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Frequently Asked Questions

What does an appraisal involve?

Most appraisal assignments consist of an examination of the object, market research of comparable objects, and preparation of the final appraisal report. In some instances, photographs and authentication of the objects are required.

Why can’t you just tell me what my antiques are worth?

It is unethical, misleading and potentially risky for an appraiser to offer you unconsidered appraisals. In order to determine the worth of any object, the appraiser must first understand the purpose and intended use of the appraisal. Will you be insuring your property? Donating it to a charity? Selling it? The market conditions and final appraised value may differ in each case. You’re paying the appraiser to research the appropriate market and to give you an informed, professional opinion of value

What does an appraisal cost?

Appraisers charge by the hour, by the day, or by the assignment. It is also customary for appraisers to charge for expenses incurred during the completion of the assignment. Routine expenses include, but are not limited to, research, travel, photographic copies, and report preparation. It is unethical for an appraiser to charge a fee that is based on a percentage of a value, or to charge a fee that is contingent upon the successful sale of a property. The IRS will not accept percentage or contingent fee appraisals.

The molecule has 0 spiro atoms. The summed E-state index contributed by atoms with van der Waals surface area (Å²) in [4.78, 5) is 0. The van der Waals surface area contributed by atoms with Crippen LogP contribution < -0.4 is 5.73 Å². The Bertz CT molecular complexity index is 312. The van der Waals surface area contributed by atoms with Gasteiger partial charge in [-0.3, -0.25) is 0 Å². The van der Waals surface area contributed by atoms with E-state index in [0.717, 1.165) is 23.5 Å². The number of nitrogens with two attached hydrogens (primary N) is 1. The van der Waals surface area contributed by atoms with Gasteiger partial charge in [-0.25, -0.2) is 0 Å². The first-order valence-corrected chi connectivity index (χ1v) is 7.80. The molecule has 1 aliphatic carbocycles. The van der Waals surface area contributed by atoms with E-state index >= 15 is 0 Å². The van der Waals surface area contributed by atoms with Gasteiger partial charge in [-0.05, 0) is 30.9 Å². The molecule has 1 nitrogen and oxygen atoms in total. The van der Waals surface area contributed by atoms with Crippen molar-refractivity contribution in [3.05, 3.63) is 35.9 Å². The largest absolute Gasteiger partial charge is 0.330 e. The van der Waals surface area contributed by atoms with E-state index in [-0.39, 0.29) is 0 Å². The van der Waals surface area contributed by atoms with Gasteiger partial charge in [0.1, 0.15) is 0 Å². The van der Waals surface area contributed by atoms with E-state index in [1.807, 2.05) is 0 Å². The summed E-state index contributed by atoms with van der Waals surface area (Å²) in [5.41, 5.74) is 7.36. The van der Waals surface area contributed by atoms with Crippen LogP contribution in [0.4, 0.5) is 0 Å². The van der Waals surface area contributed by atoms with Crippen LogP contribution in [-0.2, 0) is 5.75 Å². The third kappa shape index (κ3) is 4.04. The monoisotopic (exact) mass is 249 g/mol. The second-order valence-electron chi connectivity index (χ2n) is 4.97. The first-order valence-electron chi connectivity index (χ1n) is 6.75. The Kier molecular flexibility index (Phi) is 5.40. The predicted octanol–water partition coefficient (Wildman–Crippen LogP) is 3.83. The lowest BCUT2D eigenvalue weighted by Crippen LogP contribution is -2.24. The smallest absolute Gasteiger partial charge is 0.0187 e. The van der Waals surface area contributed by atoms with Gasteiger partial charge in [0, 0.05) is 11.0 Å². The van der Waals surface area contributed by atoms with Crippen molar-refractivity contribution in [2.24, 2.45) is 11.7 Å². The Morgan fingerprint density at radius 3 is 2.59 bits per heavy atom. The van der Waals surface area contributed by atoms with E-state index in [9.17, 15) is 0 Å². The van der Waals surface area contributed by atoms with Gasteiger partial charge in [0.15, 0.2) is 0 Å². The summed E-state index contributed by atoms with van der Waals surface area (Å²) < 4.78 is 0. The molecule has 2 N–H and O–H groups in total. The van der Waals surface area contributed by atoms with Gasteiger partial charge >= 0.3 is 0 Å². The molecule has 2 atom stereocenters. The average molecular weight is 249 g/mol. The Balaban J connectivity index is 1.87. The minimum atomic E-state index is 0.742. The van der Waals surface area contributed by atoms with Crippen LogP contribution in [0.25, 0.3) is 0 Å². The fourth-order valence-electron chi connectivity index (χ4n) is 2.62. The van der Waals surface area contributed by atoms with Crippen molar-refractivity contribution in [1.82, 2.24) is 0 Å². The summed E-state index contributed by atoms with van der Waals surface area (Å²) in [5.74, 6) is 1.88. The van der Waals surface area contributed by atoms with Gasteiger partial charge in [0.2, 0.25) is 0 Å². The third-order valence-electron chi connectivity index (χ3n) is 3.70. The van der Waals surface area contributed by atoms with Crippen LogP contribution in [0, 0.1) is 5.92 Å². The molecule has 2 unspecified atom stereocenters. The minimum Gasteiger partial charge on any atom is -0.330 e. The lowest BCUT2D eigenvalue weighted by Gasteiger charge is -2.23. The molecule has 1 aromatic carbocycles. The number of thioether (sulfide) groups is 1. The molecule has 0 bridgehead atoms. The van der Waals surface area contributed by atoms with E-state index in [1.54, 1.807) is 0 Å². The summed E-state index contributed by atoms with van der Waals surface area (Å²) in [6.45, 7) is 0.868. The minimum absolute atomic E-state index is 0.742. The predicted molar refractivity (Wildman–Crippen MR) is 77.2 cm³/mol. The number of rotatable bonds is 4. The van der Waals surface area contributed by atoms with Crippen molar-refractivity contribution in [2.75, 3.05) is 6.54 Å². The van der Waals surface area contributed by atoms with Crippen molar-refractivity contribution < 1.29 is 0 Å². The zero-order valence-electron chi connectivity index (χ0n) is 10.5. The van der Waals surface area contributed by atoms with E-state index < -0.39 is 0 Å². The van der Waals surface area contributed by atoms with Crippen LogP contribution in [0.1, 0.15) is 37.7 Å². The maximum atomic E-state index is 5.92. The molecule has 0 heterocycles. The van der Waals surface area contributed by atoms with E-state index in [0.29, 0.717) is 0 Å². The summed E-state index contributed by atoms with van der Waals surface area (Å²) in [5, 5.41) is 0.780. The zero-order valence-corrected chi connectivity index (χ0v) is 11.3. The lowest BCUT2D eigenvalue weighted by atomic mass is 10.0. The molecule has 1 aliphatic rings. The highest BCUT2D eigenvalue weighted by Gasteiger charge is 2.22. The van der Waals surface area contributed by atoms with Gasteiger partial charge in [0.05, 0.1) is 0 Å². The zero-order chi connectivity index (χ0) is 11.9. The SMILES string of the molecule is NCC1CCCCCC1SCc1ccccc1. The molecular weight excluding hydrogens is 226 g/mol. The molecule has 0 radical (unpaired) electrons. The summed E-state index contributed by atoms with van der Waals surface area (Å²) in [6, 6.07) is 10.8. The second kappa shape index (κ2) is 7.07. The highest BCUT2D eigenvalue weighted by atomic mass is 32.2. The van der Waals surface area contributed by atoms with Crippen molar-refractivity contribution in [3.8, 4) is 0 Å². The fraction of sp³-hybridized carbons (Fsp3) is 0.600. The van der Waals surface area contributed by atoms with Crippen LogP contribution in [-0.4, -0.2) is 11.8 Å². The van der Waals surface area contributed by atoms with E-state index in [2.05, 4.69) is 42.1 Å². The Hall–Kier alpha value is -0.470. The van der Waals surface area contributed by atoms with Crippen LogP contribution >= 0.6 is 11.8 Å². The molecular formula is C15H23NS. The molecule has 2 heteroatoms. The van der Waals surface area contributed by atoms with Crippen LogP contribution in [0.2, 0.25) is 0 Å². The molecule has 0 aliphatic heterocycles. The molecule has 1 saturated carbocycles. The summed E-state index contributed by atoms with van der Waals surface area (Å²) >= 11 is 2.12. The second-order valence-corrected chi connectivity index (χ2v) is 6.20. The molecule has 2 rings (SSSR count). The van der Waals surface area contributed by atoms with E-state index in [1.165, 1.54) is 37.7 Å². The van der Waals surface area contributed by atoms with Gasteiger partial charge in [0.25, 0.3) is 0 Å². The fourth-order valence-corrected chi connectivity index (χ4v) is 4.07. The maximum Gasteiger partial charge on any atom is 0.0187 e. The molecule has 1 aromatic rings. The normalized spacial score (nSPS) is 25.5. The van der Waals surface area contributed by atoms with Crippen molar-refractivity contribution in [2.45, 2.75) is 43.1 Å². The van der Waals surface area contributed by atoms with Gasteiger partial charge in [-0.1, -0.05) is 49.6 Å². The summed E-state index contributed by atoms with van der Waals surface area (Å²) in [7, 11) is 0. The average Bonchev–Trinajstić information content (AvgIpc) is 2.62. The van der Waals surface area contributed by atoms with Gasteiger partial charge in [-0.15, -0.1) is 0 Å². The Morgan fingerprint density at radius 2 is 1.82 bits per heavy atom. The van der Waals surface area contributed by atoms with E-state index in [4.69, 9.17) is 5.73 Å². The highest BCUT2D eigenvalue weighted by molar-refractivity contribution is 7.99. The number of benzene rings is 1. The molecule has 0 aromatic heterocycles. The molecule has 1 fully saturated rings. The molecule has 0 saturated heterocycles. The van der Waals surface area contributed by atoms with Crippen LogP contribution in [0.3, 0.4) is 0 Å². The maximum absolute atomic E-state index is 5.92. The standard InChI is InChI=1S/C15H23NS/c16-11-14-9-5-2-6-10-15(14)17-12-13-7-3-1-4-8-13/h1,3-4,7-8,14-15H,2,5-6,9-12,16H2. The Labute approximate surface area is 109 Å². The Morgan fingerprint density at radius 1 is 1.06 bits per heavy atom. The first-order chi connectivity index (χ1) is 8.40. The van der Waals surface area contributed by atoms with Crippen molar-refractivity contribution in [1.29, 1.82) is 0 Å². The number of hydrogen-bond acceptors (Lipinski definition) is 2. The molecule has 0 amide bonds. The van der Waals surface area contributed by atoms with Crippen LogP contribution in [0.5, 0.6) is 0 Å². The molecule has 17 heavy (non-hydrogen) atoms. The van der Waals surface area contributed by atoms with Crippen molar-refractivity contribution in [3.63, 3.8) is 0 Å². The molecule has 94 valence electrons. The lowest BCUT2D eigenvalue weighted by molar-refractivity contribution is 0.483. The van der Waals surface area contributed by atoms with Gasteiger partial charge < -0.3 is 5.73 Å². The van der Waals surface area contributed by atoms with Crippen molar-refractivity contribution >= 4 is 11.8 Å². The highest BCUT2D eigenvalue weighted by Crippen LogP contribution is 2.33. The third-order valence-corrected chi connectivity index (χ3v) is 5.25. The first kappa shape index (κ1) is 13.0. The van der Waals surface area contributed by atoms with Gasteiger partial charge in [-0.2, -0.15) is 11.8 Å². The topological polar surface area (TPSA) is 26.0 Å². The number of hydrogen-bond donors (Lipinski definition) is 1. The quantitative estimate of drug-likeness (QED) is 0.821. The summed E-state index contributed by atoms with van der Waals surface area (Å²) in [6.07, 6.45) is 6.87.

What do I get for my money?

You should receive two copies of a written appraisal report that includes the following:

  • A statement of the purpose and intended use of the appraisal.

  • A detailed description of the subject property including the age, history, construction, materials, dimensions, and condition.

  • An explanation of the methodology employed by the appraiser.

  • A list of comparable objects used in the appraisal.

  • A statement, signed by the appraiser, that he has no current or future interest in the appraised object and that the appraisal report conforms to the standards and procedures of the Uniform Standards of Professional Appraisal Practice (USPAP).

  • A clearly defined appraised value.

  • The effective date of the appraisal.

  • The appraiser’s professional qualifications.
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